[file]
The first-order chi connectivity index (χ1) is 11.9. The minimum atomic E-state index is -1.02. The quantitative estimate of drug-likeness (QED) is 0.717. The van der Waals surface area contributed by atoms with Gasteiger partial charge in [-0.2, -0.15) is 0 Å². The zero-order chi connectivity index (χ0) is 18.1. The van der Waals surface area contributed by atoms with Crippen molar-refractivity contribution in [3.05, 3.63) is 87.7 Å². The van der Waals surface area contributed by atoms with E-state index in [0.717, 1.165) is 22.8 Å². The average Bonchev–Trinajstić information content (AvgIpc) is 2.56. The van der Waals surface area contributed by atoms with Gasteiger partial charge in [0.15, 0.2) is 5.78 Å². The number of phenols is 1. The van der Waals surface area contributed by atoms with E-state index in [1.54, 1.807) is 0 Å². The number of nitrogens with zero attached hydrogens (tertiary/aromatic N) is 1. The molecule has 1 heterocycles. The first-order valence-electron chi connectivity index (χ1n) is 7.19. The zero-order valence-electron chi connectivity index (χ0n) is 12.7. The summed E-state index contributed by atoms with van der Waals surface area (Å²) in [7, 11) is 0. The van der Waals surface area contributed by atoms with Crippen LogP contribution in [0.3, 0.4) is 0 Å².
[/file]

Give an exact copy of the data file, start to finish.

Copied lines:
The first-order chi connectivity index (χ1) is 11.9. The minimum atomic E-state index is -1.02. The quantitative estimate of drug-likeness (QED) is 0.717. The van der Waals surface area contributed by atoms with Gasteiger partial charge in [-0.2, -0.15) is 0 Å². The zero-order chi connectivity index (χ0) is 18.1. The van der Waals surface area contributed by atoms with Crippen molar-refractivity contribution in [3.05, 3.63) is 87.7 Å². The van der Waals surface area contributed by atoms with E-state index in [0.717, 1.165) is 22.8 Å². The average Bonchev–Trinajstić information content (AvgIpc) is 2.56. The van der Waals surface area contributed by atoms with Gasteiger partial charge in [0.15, 0.2) is 5.78 Å². The number of phenols is 1. The van der Waals surface area contributed by atoms with E-state index in [1.54, 1.807) is 0 Å². The number of nitrogens with zero attached hydrogens (tertiary/aromatic N) is 1. The molecule has 1 heterocycles. The first-order valence-electron chi connectivity index (χ1n) is 7.19. The zero-order valence-electron chi connectivity index (χ0n) is 12.7. The summed E-state index contributed by atoms with van der Waals surface area (Å²) in [7, 11) is 0. The van der Waals surface area contributed by atoms with Crippen LogP contribution in [0.3, 0.4) is 0 Å².